According to the U.S. government, the Federal Bureau of Investigation and the University of California at Berkeley, all of which have conducted scientific studies on extrasensory perception, there is no substantive evidence indicating that extrasensory perception exists. Rather, it is likely just a result of chance.
Extrasensory perception, also known as ESP, is an umbrella term for the ability to sense things about the world before they happen. There are several different types of extrasensory perception. Mind reading is the ability to receive an image or thought from another person as they are thinking it. Another form of extrasensory perception is the ability to sense events before they happen. Psychokinesis, which is the ability to bend objects or make them move using only one's mind, is another form of extrasensory perception.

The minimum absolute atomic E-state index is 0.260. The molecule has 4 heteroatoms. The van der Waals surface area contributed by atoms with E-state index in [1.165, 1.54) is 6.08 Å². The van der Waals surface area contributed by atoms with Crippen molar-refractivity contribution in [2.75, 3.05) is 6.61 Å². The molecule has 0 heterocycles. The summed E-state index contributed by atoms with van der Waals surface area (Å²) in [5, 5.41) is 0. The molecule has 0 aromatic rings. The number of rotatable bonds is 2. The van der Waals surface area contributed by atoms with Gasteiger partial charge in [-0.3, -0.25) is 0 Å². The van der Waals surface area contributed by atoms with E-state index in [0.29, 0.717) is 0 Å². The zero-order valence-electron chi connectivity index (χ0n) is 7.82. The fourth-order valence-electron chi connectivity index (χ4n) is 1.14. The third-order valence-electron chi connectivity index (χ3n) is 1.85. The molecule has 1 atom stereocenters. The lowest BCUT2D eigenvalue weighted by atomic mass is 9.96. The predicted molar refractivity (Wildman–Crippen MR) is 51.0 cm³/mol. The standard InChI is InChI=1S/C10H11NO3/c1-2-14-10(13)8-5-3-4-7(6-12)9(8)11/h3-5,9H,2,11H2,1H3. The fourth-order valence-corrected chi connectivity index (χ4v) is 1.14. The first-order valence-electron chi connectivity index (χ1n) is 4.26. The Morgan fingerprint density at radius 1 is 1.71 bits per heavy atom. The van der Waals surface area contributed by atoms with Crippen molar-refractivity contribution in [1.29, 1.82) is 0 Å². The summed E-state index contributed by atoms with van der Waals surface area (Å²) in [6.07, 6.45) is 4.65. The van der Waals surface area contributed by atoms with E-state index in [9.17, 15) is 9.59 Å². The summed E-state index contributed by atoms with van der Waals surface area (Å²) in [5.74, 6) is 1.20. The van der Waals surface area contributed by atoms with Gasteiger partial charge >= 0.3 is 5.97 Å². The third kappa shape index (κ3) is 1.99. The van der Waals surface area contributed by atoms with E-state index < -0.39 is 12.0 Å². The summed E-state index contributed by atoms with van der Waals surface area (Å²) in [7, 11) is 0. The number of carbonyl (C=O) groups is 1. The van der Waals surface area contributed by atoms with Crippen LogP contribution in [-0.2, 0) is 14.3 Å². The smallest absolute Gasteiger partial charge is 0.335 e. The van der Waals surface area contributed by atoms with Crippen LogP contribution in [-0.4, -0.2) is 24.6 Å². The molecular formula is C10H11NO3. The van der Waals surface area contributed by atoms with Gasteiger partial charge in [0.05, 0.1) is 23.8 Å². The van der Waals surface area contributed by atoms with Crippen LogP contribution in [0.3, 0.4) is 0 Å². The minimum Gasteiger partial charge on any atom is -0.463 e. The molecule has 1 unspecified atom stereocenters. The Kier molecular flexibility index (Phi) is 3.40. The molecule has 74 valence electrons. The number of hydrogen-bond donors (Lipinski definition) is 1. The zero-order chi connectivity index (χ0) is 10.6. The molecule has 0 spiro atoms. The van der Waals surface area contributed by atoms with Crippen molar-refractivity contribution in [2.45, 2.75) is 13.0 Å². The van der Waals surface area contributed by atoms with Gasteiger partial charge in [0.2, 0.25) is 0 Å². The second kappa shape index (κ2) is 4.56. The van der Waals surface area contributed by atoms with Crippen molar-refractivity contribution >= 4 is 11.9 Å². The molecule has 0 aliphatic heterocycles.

Despite the exhaustive scientific research that's been conducted in an effort to establish that extrasensory perception is a legitimate phenomena, studies have failed to prove that individuals have this ability, and instances of extrasensory perception that have occurred in humans are often believed to be nothing more than mere chance occurrences. Studies have revealed that even those who do not claim to have extrasensory perception abilities are right about the things that they sense about as often as those who do claim to have this ability.